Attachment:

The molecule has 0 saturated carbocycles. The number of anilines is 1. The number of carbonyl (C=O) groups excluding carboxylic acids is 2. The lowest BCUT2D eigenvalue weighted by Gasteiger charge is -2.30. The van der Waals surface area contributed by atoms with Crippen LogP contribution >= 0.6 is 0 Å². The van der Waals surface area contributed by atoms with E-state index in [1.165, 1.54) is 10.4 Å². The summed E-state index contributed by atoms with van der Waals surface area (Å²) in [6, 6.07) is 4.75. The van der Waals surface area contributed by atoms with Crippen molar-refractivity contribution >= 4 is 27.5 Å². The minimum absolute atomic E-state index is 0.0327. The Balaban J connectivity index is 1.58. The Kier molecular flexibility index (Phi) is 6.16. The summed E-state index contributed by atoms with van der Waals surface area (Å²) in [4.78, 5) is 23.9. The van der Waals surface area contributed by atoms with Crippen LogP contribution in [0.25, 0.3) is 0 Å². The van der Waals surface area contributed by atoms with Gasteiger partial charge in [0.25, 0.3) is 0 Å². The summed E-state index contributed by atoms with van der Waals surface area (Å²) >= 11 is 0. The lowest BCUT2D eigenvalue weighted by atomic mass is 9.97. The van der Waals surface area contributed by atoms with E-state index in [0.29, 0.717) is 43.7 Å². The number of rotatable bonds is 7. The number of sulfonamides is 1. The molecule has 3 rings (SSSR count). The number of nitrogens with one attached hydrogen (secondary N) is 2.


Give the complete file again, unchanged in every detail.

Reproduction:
The molecule has 0 saturated carbocycles. The number of anilines is 1. The number of carbonyl (C=O) groups excluding carboxylic acids is 2. The lowest BCUT2D eigenvalue weighted by Gasteiger charge is -2.30. The van der Waals surface area contributed by atoms with Crippen LogP contribution >= 0.6 is 0 Å². The van der Waals surface area contributed by atoms with E-state index in [1.165, 1.54) is 10.4 Å². The summed E-state index contributed by atoms with van der Waals surface area (Å²) in [6, 6.07) is 4.75. The van der Waals surface area contributed by atoms with Crippen molar-refractivity contribution >= 4 is 27.5 Å². The minimum absolute atomic E-state index is 0.0327. The Balaban J connectivity index is 1.58. The Kier molecular flexibility index (Phi) is 6.16. The summed E-state index contributed by atoms with van der Waals surface area (Å²) in [4.78, 5) is 23.9. The van der Waals surface area contributed by atoms with Crippen LogP contribution in [0.25, 0.3) is 0 Å². The van der Waals surface area contributed by atoms with Gasteiger partial charge in [0.25, 0.3) is 0 Å². The summed E-state index contributed by atoms with van der Waals surface area (Å²) >= 11 is 0. The lowest BCUT2D eigenvalue weighted by atomic mass is 9.97. The van der Waals surface area contributed by atoms with E-state index in [0.29, 0.717) is 43.7 Å². The number of rotatable bonds is 7. The number of sulfonamides is 1. The molecule has 3 rings (SSSR count). The number of nitrogens with one attached hydrogen (secondary N) is 2.